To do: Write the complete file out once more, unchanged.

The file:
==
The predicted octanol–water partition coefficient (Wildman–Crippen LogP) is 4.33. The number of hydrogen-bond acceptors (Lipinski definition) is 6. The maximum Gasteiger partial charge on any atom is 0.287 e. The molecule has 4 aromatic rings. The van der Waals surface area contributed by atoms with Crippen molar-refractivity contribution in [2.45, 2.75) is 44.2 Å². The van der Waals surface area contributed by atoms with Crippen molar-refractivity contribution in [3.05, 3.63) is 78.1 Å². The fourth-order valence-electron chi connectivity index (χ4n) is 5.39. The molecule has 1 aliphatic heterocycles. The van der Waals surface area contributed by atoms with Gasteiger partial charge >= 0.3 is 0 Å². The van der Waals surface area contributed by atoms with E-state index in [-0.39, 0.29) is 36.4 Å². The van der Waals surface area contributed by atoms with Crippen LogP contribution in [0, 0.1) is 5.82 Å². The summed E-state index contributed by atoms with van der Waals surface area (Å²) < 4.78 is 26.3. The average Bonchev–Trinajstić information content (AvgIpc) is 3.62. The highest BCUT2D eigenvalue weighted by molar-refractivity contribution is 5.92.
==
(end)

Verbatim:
The predicted octanol–water partition coefficient (Wildman–Crippen LogP) is 4.33. The number of hydrogen-bond acceptors (Lipinski definition) is 6. The maximum Gasteiger partial charge on any atom is 0.287 e. The molecule has 4 aromatic rings. The van der Waals surface area contributed by atoms with Crippen molar-refractivity contribution in [2.45, 2.75) is 44.2 Å². The van der Waals surface area contributed by atoms with Crippen molar-refractivity contribution in [3.05, 3.63) is 78.1 Å². The fourth-order valence-electron chi connectivity index (χ4n) is 5.39. The molecule has 1 aliphatic heterocycles. The van der Waals surface area contributed by atoms with Gasteiger partial charge >= 0.3 is 0 Å². The van der Waals surface area contributed by atoms with E-state index in [-0.39, 0.29) is 36.4 Å². The van der Waals surface area contributed by atoms with Crippen LogP contribution in [0, 0.1) is 5.82 Å². The summed E-state index contributed by atoms with van der Waals surface area (Å²) < 4.78 is 26.3. The average Bonchev–Trinajstić information content (AvgIpc) is 3.62. The highest BCUT2D eigenvalue weighted by molar-refractivity contribution is 5.92.